Anemone Chrysanthemums: History, Characteristics & Cultivation

Chrysanthemums originated in China, where they have been cultivated for over 2,500 years. They held a special place in Chinese culture, symbolizing longevity and nobility. Chrysanthemums were brought to Europe in the 17th century by Dutch explorers. Since then, they’ve become a common garden flowers in many homesteads, appreciated for their bold colors, diverse forms and long bloom time in the fall.

Anemone chrysanthemums, also known as anemone-centered chrysanthemums are a type of chrysanthemum named for their resemblance to sea anemones. Unlike the typical full center of a chrysanthemum, anemone mums have a prominent central disk. This disk is usually raised, cushion-like, and can be quite large compared to the surrounding petals.

Petals have a single or few rows of flat ray florets surrounding the raised center disc. These petals can be broad and flat or slightly curved depending on the specific variety. You can find them in classic fall colors like yellow, orange, and red, or in more vibrant shades like pink, purple, and white. Some varieties even have bi-colored petals.

The formation of anemone-type disc florets in chrysanthemums involves the continuous division and development of cells in the middle layer of the petals, resulting in a more developed petal structure compared to non-anemone-type disc florets. This process is regulated by genes and phytohormone signals, which control the growth and development of the florets.

These chrysanthemums are planted in the spring or early summer. They can be grown from seeds, cuttings, or division. When planting, space them adequately to ensure good air circulation and prevent disease. They thrive in well-drained soil with plenty of organic matter. They prefer full sun but can tolerate partial shade. In East Asia, chrysanthemums are symbols of autumn and are commonly associated with longevity and rejuvenation.

Characteristics of Anemone Chrysanthemum

  • Lifespan: They are perennial in nature, they live for more than two years. With proper care, they can thrive for several years.
  • Habit: These plants have a bushy and upright growth habit.
  • Height: They can grow to a height of 1 to 3 feet (30 to 90 cm), depending on the variety and growing conditions.
  • Moderate: They have a moderate growth rate. They establish relatively quickly and start flowering within a few months of planting.
  • Leaves: Finely divided, fern-like leaves in a deep green color. Leaves are alternately arranged along the stems.
  • Bloom time: Primarily fall (late summer to early autumn), but some varieties may bloom earlier or have extended bloom periods.
  • Flower: Flower has a central, cushion-like disk, surrounded by one or more rows of petals. The petals can be yellow, pink, purple, red, white, and cream.
  • Stems: The stems are erect and sturdy. They are somewhat woody at the base and become more herbaceous towards the tips.
  • Root system: Has a Fibrous root system spreading out in the top few inches of soil.
  • USDA zones: They generally thrive in USDA zones 4-8. They are moderately cold-tolerant but may need winter protection in colder zones.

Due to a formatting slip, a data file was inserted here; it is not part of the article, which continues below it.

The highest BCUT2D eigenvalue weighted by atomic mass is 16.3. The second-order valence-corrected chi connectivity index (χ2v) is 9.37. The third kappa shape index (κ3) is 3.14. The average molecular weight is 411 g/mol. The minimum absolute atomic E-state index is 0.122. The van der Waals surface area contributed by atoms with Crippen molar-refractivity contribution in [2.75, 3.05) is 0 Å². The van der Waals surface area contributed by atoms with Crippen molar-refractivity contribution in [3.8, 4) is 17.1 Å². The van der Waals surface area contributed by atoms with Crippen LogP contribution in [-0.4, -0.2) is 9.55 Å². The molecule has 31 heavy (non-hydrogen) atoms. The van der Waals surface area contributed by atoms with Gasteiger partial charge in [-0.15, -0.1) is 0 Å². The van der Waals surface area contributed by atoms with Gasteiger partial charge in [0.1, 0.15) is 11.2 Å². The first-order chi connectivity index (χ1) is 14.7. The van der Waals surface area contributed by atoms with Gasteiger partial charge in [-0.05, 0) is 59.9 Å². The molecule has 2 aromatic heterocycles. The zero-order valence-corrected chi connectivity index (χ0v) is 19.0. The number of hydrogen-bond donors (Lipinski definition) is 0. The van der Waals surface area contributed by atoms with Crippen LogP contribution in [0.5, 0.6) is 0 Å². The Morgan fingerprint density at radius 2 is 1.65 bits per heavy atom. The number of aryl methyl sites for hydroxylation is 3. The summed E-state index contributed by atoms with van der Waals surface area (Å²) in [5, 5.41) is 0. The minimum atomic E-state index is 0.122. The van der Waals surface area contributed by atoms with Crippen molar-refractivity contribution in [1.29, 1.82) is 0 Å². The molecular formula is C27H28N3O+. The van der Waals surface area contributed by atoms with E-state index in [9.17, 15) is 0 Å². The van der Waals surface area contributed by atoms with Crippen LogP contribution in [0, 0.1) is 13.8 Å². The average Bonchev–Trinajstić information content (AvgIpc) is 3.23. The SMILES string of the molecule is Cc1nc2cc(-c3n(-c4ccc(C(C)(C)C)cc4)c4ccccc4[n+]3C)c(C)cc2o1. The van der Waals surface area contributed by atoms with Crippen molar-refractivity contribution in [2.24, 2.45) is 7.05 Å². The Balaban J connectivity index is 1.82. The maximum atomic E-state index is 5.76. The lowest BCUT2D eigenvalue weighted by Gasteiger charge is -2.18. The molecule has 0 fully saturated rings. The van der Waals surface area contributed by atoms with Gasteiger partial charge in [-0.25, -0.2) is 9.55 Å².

• Soil: Prefer well-drained soil with plenty of organic matter. They thrive in slightly acidic to neutral soil (pH 6.0-7.0).
  • Sunlight: Full sun is ideal for the best flowering, although they can tolerate partial shade.

Cultivation of Anemone Chrysanthemum

  • Choose a location that receives full sun, ideally 6 hours or more of direct sunlight daily.
  • Prepare well-draining soil rich in organic matter. Amending your planting bed with compost or aged manure is beneficial.
  • Plant chrysanthemums in the spring after the last frost date to give them a full growing season before winter. Alternatively, they can be planted in early fall to establish roots before the cold weather.
  • Space plants about 18 to 24 inches apart to allow for good air circulation and growth.
  • Water regularly during the growing season, especially during hot and dry periods. Aim to keep the soil consistently moist but not soggy.
  • Feed your anemone mums with a balanced fertilizer every 4-6 weeks during the growing season. Stop fertilizing in late summer to encourage healthy bud formation.
  • Regularly remove spent blooms to promote continued flowering. Simply pinch or cut off the flower head just below the faded bloom.
  • Taller varieties may require staking for support, especially when in bud or flower. Use stakes and loose ties to prevent damage to the stems.
  • In colder climates (zones 4-6), mulch around the base of the plant in late fall after the first frost. This helps insulate the roots and protect them from harsh winter conditions. Remove mulch in early spring once the danger of frost has passed.
  • Pinch back young plants to encourage bushier growth and more flower production. Do this when the plants reach about 6-8 inches tall.
  • Every 3-4 years, you can divide your anemone chrysanthemums to maintain healthy growth and prevent overcrowding. Do this in early spring before new growth emerges.
  • Anemone chrysanthemums are generally pest and disease resistant. However, keep an eye out for common garden problems like aphids, spider mites, and powdery mildew.

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